While some of my apprehensions for this re-imagining of Archie wasn’t unfounded, The River’s Edge was hardly the tone deaf tragedy that I envisioned either.
With Archie hooking up with Miss Grundy, Betty and Veronica kissing and Moose confused about his sexuality, this definitely is a unique spin on Riverdale that’s as provocative as it is engaging. Riverdale might not be the same old Archie, but it doesn’t play out the tired CW teen formula either making for a compelling and fresh reason to keep watching.
Riverdale’s tone is decidedly darker than the comic source material. In fairness, the characters act truer to modern teens. But I still wish Riverdale had a less depressing and dark feel. A little optimism and fun goes a long way for shows like The Flash and Supergirl. And having Archie remain a klutz instead of all out heartthrob would have been a nice nod to the past.
Besides some notable missteps, The River’s Edge was a good start to this new take on Archie. And for the most part, the characters felt right.
Archie (KJ Apa) is the prototypical All-American teen of 2017. He’s got a million dreams, no idea how to pursue them and still naive enough to not want to disappoint everyone. Naturally Archie’s parents are split and his dad (Luke Perry in the most blatant yes you’re old moment for folks who remember watching new episodes of 90210) has custody.
That’s is helpful for any single moms that might be hanging around, like his old flame Hermione Lodge (Marisol Nichols), who’s returned to Riverdale after her husband was caught in an embezzling scheme.
Fortunately, Hermione brought her daughter, Veronica (Camila Mendes) along. Nice girl Betty Cooper (Lili Reinhart) instantly feels threatened, but in Riverdale’s most fascinating and welcome twist, Ronnie is tired of the bad girl shtick. While Veronica is a tad obnoxious dropping a million movie references constantly, she’s got a good heart.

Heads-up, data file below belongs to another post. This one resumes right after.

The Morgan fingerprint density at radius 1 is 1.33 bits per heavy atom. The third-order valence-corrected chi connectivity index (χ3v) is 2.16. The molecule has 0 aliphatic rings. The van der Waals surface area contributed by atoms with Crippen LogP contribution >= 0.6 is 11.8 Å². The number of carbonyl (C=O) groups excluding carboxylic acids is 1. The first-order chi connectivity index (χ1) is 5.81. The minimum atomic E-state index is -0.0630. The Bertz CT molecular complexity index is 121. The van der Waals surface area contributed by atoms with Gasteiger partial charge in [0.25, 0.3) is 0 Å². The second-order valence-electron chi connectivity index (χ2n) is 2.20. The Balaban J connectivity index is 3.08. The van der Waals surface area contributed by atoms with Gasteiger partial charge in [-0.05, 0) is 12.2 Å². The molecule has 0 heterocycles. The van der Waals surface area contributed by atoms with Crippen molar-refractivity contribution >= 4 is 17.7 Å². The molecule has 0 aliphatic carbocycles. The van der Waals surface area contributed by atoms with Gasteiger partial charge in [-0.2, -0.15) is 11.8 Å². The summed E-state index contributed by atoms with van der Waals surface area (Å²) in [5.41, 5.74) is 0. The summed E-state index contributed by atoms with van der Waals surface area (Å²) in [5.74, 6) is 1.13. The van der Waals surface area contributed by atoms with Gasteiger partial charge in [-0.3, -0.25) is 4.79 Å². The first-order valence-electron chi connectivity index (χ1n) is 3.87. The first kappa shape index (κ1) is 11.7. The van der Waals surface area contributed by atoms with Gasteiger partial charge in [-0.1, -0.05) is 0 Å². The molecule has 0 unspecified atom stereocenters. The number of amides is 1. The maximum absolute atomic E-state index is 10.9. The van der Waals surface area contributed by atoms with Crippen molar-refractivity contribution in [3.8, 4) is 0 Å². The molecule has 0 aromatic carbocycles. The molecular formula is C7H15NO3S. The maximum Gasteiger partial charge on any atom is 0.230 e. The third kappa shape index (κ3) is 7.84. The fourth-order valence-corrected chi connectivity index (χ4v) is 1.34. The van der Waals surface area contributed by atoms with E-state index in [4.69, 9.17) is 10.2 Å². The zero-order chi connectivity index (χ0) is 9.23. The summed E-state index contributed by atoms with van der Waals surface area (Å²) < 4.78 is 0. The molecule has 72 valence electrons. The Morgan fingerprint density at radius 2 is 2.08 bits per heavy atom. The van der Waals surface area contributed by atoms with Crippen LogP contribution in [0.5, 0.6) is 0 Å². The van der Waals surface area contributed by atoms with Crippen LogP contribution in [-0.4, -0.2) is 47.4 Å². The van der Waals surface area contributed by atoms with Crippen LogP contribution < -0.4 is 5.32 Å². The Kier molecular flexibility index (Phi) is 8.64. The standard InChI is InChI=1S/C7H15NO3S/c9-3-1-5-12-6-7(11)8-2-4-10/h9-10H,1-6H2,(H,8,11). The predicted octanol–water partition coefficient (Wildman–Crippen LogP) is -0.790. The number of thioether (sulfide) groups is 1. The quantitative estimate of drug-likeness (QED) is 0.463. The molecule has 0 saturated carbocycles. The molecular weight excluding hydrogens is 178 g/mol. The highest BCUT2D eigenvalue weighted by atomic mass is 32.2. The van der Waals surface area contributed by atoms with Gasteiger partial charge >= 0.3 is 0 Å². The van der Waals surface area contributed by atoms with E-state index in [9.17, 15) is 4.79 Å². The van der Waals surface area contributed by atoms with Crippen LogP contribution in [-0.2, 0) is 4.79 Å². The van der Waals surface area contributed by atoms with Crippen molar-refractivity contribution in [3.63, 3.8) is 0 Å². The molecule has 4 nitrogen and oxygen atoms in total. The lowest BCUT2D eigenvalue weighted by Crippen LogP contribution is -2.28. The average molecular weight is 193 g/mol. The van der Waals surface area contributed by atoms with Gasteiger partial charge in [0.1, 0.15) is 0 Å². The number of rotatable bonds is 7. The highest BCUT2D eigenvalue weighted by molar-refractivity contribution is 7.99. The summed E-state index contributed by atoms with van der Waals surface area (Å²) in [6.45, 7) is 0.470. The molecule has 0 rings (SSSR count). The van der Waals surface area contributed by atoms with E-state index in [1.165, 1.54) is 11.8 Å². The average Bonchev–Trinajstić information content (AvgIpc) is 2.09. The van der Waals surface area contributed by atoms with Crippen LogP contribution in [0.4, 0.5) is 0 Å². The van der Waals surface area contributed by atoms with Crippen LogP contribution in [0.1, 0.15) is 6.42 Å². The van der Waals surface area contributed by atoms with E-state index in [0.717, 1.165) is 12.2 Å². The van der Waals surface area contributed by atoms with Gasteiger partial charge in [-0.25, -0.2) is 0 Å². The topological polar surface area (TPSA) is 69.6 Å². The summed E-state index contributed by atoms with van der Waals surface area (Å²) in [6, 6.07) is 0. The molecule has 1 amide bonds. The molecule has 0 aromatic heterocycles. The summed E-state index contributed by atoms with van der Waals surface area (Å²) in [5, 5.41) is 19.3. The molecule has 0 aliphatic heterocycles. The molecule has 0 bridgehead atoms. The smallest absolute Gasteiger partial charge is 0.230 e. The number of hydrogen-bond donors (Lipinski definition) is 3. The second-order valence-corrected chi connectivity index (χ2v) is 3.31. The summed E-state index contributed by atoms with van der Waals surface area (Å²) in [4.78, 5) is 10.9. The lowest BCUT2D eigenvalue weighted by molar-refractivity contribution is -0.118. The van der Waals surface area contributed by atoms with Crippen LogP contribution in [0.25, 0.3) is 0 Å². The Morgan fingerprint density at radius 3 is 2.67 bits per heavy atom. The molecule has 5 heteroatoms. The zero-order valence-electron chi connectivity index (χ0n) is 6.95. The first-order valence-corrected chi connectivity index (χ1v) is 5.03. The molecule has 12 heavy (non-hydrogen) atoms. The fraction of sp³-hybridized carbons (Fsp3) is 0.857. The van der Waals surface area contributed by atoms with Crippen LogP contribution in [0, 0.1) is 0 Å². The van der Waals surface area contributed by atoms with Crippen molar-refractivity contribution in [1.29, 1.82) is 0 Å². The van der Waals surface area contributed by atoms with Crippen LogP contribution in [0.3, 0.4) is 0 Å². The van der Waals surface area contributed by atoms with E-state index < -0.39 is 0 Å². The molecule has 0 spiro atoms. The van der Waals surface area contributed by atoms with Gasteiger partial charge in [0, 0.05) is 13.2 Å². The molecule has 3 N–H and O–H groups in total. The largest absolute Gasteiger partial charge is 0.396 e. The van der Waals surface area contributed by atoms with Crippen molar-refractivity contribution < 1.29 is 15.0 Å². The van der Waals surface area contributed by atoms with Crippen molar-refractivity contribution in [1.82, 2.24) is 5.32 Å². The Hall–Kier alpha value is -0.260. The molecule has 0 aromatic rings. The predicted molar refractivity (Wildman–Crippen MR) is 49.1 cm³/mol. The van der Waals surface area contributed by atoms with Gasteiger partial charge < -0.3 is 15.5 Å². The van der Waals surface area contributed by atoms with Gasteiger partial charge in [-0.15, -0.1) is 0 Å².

Veronica has no problem telling off mean girl Cheryl Blossom (Madelaine Petsch) to help get Betty on the cheerleading squad, but darned if Archie’s hard-earned summer bod still make her weak in the knees despite Betty nursing a longtime crush. Their girls before bros bond might be strained, but Cheryl’s obnoxious queen bee attitude will get them back on the same page before long.
I was hoping for more with Josie (Ashleigh Murray) and the Pussycats, but they’re just cold, fine-arts major style characters obsessed with pure art and their branding.
CW’s apparent bias against blondes continues as Kevin Keller is played by brunette Casey Cott. Kevin faithfully plays into every gay best friend cliche. Kevin seems poised to become the most grating supporting character just from the writers inability to make him more nuanced than the same character we’ve seen in teen movies since the 90s.
We know what Archie did this summer: Ms. Grundy (Sarah Habel). She’s the music teacher who shared a passionate tryst over the summer. The two also have another secret of hearing a gunshot the same day socialite and Cheryl’s brother, Jason, was killed. Archie wants to tell the investigators he heard a shot, but Grundy knows that revelation comes with major questions. Who shot Jason should make for a juicy overarching plot for the first season. There’s plenty of viable suspects.
For a show I really wasn’t giving a fair shake, there were only a few instances where The River’s Edge disappointed. Betty and Veronica kissing to get on the cheerleading squad was silly and desperate. Unless Cruel Intentions is one of Veronica’s favorite movies?
Apparently the show only has room for one snarky and occasionally mean character. With Cheryl filling that slot, Reggie is reduced to being a stereotypical bro. That’s a shame as Reggie has always been one of the love to hate characters in the Archie realm and he’s more of a third-tier supporting character.
Making Moose gay or at least bi-curious removes one of the more longstanding dynamics of the series with Riverdale’s other love triangle of Reggie, Midge and Moose. Poor Reg can’t catch a break as his risky love affair was deemed irrelevant in the wake of Archie and Ms. Grundy.
Of all the makeovers, Jughead (Cole Sprouse) might be the most disappointing. He was always Archie’s great conscious, but they’re barely on speaking terms now. As The River’s Edge unfolds, Jughead is the narrator crafting what he envisions is his first great novel.
If ever there were a more relatable character for today’s teens, it’d be slacker Jughead polishing off hamburgers while lazily spending time on his phone. Making one of Riverdale’s most beloved characters a brooding aspiring artist misses the mark on what’s made him so endearing.
Riverdale isn’t perfect and there’s still some growing pains that need to be worked out. The good news is there’s enough of an interesting foundation here that it’s worth a passing grade for now.
Rating: 7 out of 10
Image Credit: Katie Yu/The CW